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Mall Cops: Mall of America



Mall cops bust drunk patrons and shoplifters in dull docu.

What parents need to know

Positive messages

The series attempts to legitimize the role of security guards in the Mall of America by highlighting how they assist and protect employees and customers.

Positive role models

The mall cops assist customers when necessary and try to prevent crime. Several of the people questioned and/or escorted out of the mall by security are disproportionately Asian, African-American, or foreign nationals. One young woman talks proudly about what she almost managed to shoplift.


Security officers chase after shoplifters, arrest thieves, and attempt to subdue violent patrons. Pushing, shoving, wresting, and punching is visible. Occasionally people are shown with minor bloody wounds. 


During one altercation the partial view of one man’s buttocks is briefly visible.


Words like “bastard” are audible; stronger language is bleeped.


The series revolves around events in the Mall of America, and some of the mall's highlights are discussed. Storefront logos like Bloomingdales and Norstroms are visible. Retailers like Victoria’s Secret are referenced.

Drinking, drugs, & smoking

Occasionally drunk visitors (sometimes sitting in mall bars) are disruptive and/or violent and must be escorted out or forcibly removed. Occasionally there are suspicions of some patrons being unstable due to drugs.

Parents Need to Know

Parents need to know that this series, which follows mall security in the Mall of America, shows people arguing, being chased, tackled, and being thrown into police cars after causing a disturbance or attempting to shoplift. Some patrons are drunk; in one episode a man’s backside is briefly visible after an altercation. Words like “bastard” are audible, while stronger language is fully bleeped. Stores like Bloomingdales, Nordstroms, and Victoria’s Secret are visible and/or discussed.

What's the story?

MALL COPS: MALL OF AMERICA is a reality series that follows security officers as they patrol America’s largest shopping mall. Cameras follow folks like the Director of Security Doug Reynolds, Sergeant Ashley Rowe, and officers like Beau Johnson and rookie Kyle Maitrejean as they question curious looking shoppers, confront drunk patrons, and assist people with medical emergencies. With the assistance of Bloomington, Minnesota police officers, they also attempt to rein in alleged shoplifters and other potentially threatening individuals.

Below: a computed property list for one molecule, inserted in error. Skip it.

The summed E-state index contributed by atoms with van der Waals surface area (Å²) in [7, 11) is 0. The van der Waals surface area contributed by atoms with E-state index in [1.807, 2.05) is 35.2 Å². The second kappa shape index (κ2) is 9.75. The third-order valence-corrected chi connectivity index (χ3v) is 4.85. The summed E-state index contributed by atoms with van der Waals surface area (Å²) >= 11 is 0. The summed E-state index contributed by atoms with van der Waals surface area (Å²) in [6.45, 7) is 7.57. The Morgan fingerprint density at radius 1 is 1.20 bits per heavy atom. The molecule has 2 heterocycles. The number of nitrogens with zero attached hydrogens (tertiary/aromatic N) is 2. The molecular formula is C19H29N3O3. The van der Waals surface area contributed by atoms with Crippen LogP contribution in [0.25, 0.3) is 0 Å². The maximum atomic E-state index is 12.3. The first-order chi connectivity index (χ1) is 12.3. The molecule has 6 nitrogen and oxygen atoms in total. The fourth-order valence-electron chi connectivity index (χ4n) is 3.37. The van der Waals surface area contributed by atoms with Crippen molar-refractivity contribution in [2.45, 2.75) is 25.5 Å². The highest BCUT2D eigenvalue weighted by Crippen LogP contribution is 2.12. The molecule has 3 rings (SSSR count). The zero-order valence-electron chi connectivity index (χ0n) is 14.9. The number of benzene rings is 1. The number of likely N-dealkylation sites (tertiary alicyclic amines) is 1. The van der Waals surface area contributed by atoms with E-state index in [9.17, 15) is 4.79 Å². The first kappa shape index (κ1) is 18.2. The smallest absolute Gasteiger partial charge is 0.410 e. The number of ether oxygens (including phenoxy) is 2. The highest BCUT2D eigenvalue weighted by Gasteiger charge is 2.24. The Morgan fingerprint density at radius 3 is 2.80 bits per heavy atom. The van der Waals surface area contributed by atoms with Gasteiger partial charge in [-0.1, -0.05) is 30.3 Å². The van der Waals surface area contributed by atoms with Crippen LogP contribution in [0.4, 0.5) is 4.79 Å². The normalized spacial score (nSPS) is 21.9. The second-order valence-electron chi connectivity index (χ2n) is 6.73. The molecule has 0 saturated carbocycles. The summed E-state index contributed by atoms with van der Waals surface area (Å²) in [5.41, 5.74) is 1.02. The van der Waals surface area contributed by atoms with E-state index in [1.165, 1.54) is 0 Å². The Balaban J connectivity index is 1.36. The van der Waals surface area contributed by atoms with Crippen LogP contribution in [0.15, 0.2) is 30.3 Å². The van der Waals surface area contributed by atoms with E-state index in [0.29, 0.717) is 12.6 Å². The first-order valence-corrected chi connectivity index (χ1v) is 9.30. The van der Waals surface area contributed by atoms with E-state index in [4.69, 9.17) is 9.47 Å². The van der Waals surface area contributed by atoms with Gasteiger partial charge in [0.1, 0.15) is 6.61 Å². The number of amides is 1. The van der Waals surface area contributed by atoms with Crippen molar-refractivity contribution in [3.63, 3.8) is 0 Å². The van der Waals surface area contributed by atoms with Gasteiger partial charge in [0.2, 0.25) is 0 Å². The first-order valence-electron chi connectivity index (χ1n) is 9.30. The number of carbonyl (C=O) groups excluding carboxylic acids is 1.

Is it any good?


The show’s overall goal is to legitimize the work that security officers perform in order to make the giant shopping center a safe place to visit. In order to do so, it attempts to make mundane events (like walking through the corridors on a busy day) appear more exciting than what they are. The mall cops also seem to target people that simply look and/or act differently than the mainstream rather then looking out for real security risks.

While what these officers are doing is clearly important, there are moments when they just seem to be trying too hard to be taken seriously. Their inability to cite people for anything beyond trespassing without the help of the local police doesn’t really help their image either. Bottom line? Viewers looking for a bit of police reality thrill should keep shopping around.

Families can talk about...

  • Families can talk about mall cops. What are some of the stereotypes about security guards in malls and shopping centers? How does the media contribute to these stereotypes? Do you think this reality series will help eliminate them?

  • What is shopping in the Mall of America really like? Did you know that people come from around the world to visit this mall? Why do you think that is? Do you think this is why it was chosen for this reality show?

TV details

Cast:Ashley Rowe, Beau Johnson, Doug Reynolds
Genre:Reality TV
TV rating:TV-PG
Available on:Streaming

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Learning ratings

  • Best: Really engaging; great learning approach.
  • Very Good: Engaging; good learning approach.
  • Good: Pretty engaging; good learning approach.
  • Fair: Somewhat engaging; OK learning approach.
  • Not for Learning: Not recommended for learning.
  • Not for Kids: Not age-appropriate for kids; not recommended for learning.

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Parent of a 9 and 15 year old Written bySupyall June 21, 2015

Ok for some kids

I think they bleep out a lot and don't have a lot of bad things little bit of violence but nothing cod like.
Parent of a 3, 9, and 11 year old Written byhomeofplay June 17, 2014


I live in St. Paul, so MOA is ten minutes away. I find this show to be false and untrue. We love Mall of America.
Kid, 11 years old October 23, 2010


it is just stupid. i got bored with it 5 seconds in to it. cops is so much better.
What other families should know
Great messages
Great role models


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